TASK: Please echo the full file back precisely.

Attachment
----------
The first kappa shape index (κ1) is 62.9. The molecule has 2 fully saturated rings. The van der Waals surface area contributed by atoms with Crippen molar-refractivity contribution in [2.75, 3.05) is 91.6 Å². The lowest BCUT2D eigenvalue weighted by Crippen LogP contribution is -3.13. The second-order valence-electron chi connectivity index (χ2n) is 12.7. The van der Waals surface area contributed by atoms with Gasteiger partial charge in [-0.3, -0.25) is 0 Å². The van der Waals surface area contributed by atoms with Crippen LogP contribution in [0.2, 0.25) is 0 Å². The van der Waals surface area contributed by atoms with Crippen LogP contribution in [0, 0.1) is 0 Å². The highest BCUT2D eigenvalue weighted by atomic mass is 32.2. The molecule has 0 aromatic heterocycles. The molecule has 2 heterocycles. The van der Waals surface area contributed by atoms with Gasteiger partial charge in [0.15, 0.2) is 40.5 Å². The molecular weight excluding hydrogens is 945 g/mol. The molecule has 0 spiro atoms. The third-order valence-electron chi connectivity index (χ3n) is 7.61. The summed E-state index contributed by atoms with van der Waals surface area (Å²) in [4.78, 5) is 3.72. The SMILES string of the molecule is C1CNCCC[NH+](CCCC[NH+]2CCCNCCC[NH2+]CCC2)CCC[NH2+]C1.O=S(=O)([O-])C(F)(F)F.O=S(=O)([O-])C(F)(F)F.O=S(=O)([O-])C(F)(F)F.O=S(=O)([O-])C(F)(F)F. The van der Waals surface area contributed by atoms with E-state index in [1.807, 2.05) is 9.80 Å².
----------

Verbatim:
The first kappa shape index (κ1) is 62.9. The molecule has 2 fully saturated rings. The van der Waals surface area contributed by atoms with Crippen molar-refractivity contribution in [2.75, 3.05) is 91.6 Å². The lowest BCUT2D eigenvalue weighted by Crippen LogP contribution is -3.13. The second-order valence-electron chi connectivity index (χ2n) is 12.7. The van der Waals surface area contributed by atoms with Gasteiger partial charge in [-0.3, -0.25) is 0 Å². The van der Waals surface area contributed by atoms with Crippen LogP contribution in [0.2, 0.25) is 0 Å². The van der Waals surface area contributed by atoms with Crippen LogP contribution in [0, 0.1) is 0 Å². The highest BCUT2D eigenvalue weighted by atomic mass is 32.2. The molecule has 0 aromatic heterocycles. The molecule has 2 heterocycles. The van der Waals surface area contributed by atoms with Gasteiger partial charge in [0.15, 0.2) is 40.5 Å². The molecular weight excluding hydrogens is 945 g/mol. The molecule has 0 spiro atoms. The third-order valence-electron chi connectivity index (χ3n) is 7.61. The summed E-state index contributed by atoms with van der Waals surface area (Å²) in [4.78, 5) is 3.72. The SMILES string of the molecule is C1CNCCC[NH+](CCCC[NH+]2CCCNCCC[NH2+]CCC2)CCC[NH2+]C1.O=S(=O)([O-])C(F)(F)F.O=S(=O)([O-])C(F)(F)F.O=S(=O)([O-])C(F)(F)F.O=S(=O)([O-])C(F)(F)F. The van der Waals surface area contributed by atoms with E-state index in [1.807, 2.05) is 9.80 Å².